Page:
presently chairman of the
Jewish Agency and World
Zionist Organization Ex-
ecutives, still wields for-
midable power within the
Labor Party. Sapir has
called for the abolition of
the three Labor Party fac-
tions and argues that as
long as they exist, any dia-
logue is doomed to failure.

Nevertheless, a new pro-
posal has emerged for a
"Unity Forum" that would
include former Premier
Golda Meir, former Defense
Minister Moshe Dayan, for-
mer Agriculture Minister
Yosef Almogi and Moshe
Carmel, former minister of
transport. It would also in-
clude Histadrut Secretary
General Yehruham Meshel,
the various party secre-
taries and Sapir.
Such a powerful grouping
within the Labor Party and
representative of all of its
factions, is regarded as the
only one that can avert a
split.

Rabin is facing another
problem in filling vacan-
cies in his Cabinet. The
communications ministry
post has remained unfilled
since Rabin took office.
The recent resignation of
Information Minister
Aharon Yariv created an-
other vacancy. The pre-

mier is under severe pres-
sure from the new
immigrant lobby and Se-
phardic circles to name a
new minister from the
Oriental community.

The Labor Party, how-
ever, is not the only one fac-
ing serious internal difficul-
ties. The National Religious
Party is sharply split be-
tween its veteran leadership
and its "young guard." The
rift has been aggravated by
recent scandals involving
two leaders of the world
Mizrachi movement —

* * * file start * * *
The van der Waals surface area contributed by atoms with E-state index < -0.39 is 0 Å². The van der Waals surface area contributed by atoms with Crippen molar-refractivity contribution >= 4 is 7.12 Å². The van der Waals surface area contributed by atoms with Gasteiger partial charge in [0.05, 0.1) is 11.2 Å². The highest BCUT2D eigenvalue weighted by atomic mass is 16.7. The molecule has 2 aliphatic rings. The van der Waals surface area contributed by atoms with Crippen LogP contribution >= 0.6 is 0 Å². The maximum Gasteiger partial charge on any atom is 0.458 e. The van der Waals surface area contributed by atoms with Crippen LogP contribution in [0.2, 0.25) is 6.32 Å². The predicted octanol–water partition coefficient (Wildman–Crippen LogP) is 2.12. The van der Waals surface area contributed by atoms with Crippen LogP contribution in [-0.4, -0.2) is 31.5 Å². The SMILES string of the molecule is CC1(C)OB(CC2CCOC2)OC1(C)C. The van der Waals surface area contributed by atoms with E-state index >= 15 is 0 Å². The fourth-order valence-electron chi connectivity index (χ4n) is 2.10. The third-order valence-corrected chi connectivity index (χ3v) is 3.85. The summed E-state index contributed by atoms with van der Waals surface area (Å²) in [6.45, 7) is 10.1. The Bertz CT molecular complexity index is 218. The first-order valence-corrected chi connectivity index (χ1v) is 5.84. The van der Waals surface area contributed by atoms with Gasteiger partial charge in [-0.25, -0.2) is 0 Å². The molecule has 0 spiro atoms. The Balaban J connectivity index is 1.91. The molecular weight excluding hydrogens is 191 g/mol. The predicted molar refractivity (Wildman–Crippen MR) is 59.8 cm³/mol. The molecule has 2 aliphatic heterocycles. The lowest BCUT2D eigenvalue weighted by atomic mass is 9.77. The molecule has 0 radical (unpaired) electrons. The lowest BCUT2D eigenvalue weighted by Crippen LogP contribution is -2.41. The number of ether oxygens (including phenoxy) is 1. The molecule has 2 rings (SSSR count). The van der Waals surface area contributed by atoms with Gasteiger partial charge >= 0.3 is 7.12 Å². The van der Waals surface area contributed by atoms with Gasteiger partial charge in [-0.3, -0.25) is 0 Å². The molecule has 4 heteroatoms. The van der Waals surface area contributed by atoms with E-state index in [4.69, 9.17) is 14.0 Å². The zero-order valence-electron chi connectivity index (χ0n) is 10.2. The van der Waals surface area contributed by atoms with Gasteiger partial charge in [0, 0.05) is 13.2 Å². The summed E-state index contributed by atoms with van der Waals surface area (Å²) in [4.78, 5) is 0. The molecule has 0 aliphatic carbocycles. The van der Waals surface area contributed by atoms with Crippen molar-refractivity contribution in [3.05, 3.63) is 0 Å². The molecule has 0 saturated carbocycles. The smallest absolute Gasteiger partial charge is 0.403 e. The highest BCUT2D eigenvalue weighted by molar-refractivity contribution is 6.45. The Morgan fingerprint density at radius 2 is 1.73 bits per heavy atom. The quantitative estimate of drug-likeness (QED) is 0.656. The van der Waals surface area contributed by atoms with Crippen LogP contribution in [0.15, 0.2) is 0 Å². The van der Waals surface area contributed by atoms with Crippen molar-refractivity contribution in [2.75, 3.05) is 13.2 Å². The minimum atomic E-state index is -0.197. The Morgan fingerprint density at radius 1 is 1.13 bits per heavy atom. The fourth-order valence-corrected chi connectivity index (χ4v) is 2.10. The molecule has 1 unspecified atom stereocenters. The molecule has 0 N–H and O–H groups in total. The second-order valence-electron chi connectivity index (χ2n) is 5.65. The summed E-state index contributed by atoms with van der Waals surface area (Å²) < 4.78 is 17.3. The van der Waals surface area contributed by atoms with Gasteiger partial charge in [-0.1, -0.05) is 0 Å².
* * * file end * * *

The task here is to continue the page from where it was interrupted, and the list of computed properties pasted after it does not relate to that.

banker Tibor Rosenbaum
and Rabbi Bernard Berg-
man who is under investiga-
tion in the U.S. for alleged
fraud in connection with his
nursing homes there. Con-
ciliatory moves so far have
failed. The Likud opposition
is also having trouble with
its four-member Free Cen-
ter faction which has re-
cently split in two.

Jewish Youth
Revolution `Dead'

GROSSINGER, N.Y.
(JTA) — The major issues
which motivated the Jewish
youth rebellion in the late
1960s and early 1970s "are
now passe" and the Jewish
revolution "is dead," Aaron
Zucker, executive director of
the YM-YWHA of Bergen
County, said here at the
annual staff conference of
the Bnai Brith Youth Or-
ganization.
Zucker declared that the
most significant change in
Jewish young people during
the past two years has been
their "depoliticalization and
deradicalization."

Friday, February 28, 1975_ 17

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Enrollment Up in Jewish Schools

NEW YORK (JTA) — The
American Association for
Jewish Education has esti-
mated that enrollment in
Jewish high schools in the
United States increased 76
percent in the past 15 years
to a record 75,000 students,
15,000 of them in all-day
Jewish high schools.
High school students now
represent about 20 percent
of the total enrollment in
American Jewish schools,
nearly three times their pro-
portion in the overall Jewish
school population in
1958-59.
The study also found that
critical elements which de-
termine the quality of
Jewish education are inade-
quate in most supplemen-
tary high schools which
meet after public hours
and/or on Sunday. They
comprise more than 80 per-
cent of the nation's Jewish
high schools, with an esti-
mated enrollment of nearly
60,000 students.
The AAJE study is de-
scribed in an article in the
latest edition of the Ameri-
can Jewish Year Book, pub-
lished by the American Jew-

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Jewish Publication Society
of America. The 262 Jewish
high schools examined in
the study included 234 com-
munity-sponsored and con-
gregational, schools, repre-
senting all denominations in
Judaism, and 28 Orthodox
and Conservative day high
schools.

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JERUSALEM (JTA) —